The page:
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Senior Health (cont.)

Body Changes That Occur As We Age

A wide spectrum of changes occurs in the human body as we age. Although most of these changes are not a sign of disease, they can be distressing. Being aware of these potential bodily changes as an expected part of aging can reduce some of this distress and anxiety. Some of the common bodily changes of aging are listed below.

  • Changes in skin: Skin can become less flexible, thinner, and more fragile. Skin can also bruise easily. Wrinkles, age spots, and skin tags may be more prominent. Decreased natural skin oil production can result in more dry and itchy skin.
  • Changes in bone, joints, and muscles: Bones typically lose density and strength and may also shrink in size, thus, making them more prone to fractures (breaks). Muscle mass generally shrinks, and people become weaker. As a result of normal wear and tear, joints become inflamed, painful, and less flexible.
  • Changes in mobility: Mobility and balance can be affected by aging. Bone, joint, and muscle changes along with changes in nervous system contribute to balance problems. Falls can result in further damage with bruises and fractures.
  • Changes in body shape: As a result of bony changes of aging, body stature can shrink and back curvature can be lost. Muscle mass is reduced and fat metabolism is slowed leading to more difficult weight management. Fat is maintained in the abdominal and buttock areas.
  • Changes in face: Facial wrinkles and age spots are common and the overall shape of the face can change. The face can sag and become droopy as result of volume loss related to shrinkage of bone and fat volume in the face.
  • Changes in teeth and gum: Teeth can become weaker and more brittle. Gums can pull back from the teeth and less saliva is typically produced by oral glands. As a result dry mouth, tooth decay, tooth infections, bad breath, tooth loss, and gum disease may ensue.
  • Changes in hair and nails: Hair can become thinner and weaker. Drier hair can cause more itching and discomfort. Nails can get dry and brittle and form vertical ridges. Toe nails can also become thick and lose their natural shape. Nail fungal infections are not uncommon.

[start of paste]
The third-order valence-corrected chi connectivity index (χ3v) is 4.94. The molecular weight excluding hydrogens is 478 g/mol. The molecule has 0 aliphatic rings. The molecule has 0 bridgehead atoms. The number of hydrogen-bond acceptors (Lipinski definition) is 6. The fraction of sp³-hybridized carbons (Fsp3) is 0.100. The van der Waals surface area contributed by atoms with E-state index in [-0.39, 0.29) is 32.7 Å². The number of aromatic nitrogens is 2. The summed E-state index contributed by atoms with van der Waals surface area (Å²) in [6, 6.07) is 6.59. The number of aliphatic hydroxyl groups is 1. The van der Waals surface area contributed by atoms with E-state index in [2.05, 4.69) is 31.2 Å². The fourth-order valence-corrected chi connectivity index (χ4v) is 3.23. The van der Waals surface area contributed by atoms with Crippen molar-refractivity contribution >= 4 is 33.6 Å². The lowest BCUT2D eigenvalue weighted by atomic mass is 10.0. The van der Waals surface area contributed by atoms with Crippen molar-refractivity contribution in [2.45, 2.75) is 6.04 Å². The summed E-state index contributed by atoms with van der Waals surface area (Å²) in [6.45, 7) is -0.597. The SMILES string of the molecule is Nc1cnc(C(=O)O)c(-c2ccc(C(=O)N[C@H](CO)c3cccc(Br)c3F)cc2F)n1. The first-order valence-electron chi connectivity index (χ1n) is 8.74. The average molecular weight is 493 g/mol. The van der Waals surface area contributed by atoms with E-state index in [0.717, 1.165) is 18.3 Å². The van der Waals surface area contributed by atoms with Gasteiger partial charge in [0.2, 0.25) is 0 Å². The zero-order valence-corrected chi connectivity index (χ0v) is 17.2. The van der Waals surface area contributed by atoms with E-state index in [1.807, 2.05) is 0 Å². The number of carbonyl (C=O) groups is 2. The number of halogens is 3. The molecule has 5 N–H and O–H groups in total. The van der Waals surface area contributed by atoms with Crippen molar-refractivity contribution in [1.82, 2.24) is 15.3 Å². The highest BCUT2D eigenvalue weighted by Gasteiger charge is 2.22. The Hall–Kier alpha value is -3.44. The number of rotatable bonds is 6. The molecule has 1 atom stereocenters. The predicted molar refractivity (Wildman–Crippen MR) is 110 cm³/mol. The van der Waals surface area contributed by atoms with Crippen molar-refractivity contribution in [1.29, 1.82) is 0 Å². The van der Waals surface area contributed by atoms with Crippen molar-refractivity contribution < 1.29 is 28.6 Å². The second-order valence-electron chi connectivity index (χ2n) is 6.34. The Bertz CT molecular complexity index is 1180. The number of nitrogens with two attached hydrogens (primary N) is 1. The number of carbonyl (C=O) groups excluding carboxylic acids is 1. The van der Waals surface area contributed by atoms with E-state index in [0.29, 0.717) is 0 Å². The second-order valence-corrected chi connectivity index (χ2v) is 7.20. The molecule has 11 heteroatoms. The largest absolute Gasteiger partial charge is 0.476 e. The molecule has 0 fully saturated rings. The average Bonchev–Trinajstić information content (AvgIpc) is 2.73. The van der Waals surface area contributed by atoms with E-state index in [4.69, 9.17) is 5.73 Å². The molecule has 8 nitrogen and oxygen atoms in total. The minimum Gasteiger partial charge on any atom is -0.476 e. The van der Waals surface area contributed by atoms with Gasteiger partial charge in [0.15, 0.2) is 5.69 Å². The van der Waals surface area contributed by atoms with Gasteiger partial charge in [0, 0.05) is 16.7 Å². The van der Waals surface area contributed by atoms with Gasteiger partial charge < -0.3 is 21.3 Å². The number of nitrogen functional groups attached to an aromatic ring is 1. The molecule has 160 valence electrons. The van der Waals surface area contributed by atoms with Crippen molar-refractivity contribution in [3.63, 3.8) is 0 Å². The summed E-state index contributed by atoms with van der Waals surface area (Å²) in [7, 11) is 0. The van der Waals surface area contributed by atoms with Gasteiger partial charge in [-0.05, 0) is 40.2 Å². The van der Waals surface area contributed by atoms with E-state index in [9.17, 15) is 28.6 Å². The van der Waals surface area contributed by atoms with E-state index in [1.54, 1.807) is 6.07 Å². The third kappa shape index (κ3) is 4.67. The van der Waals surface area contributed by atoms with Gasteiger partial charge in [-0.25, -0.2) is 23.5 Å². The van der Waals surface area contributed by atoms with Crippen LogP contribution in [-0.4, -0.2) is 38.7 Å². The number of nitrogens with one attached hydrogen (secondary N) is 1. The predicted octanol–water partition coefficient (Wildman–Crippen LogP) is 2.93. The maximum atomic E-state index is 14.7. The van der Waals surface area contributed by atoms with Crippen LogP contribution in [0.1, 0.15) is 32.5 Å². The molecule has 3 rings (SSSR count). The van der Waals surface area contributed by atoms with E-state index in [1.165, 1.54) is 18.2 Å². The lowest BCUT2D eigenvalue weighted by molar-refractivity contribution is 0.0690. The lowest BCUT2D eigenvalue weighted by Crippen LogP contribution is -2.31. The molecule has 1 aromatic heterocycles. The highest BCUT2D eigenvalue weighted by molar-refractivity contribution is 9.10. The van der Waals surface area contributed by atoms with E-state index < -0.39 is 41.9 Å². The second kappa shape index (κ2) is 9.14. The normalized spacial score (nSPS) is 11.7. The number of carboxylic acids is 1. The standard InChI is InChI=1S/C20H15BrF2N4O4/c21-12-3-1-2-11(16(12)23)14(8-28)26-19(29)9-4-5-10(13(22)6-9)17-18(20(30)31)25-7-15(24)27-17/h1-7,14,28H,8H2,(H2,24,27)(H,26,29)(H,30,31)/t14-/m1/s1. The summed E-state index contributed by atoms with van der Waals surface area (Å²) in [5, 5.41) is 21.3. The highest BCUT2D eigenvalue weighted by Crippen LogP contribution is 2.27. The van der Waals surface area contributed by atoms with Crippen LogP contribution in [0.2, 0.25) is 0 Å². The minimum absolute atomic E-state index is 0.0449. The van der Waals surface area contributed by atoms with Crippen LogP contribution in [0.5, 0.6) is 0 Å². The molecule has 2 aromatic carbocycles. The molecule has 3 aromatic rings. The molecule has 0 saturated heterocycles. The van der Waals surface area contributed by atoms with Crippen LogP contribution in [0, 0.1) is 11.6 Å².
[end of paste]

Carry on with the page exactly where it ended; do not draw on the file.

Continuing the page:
• Changes in hormones and metabolism: Hormonal changes are commonly encountered in the elderly. Metabolism of sugar and carbohydrate cab be altered leading to diabetes. Metabolisms of fat, cholesterol, calcium and vitamin D are common altered. The thyroid gland can start to function poorly. Low levels of sexual hormones can lead to erectile dysfunction and vaginal dryness.
  • Changes in memory: Memory problems are common in seniors. This entails simple forgetfulness about minor task and does not necessarily constitute dementia, which is a disease manifested by impaired executive functioning.
  • Changes in immune system: The body's immune system may become weaker with age increasing the risk of infections.
  • Changes in hearing: Changes in nerves of hearing and ear structures can impair hearing and lead to age-related hearing loss. Typically, higher frequencies become more difficult to hear.
  • Changes in vision: The eye may get drier and the lens can lose its focus. Vision can become blurry and out of focus. Some of these problems can be modified by wearing glasses and contact lenses.
  • Changes in smell and taste: Sense of smell and, less commonly, sense of taste may diminish leading to poor appetite and weight loss.
  • Changes in bowel and bladder: Bowel and bladder incontinence (involuntary loss of feces or urine) are common. Constipation, urinary frequency, and difficulty initiating urine can be particularly distressing for seniors.
  • Changes in sleep: Sleep can significantly change with age. Duration of sleep, quality of sleep, and frequent night time awakening are commonly seen in seniors.

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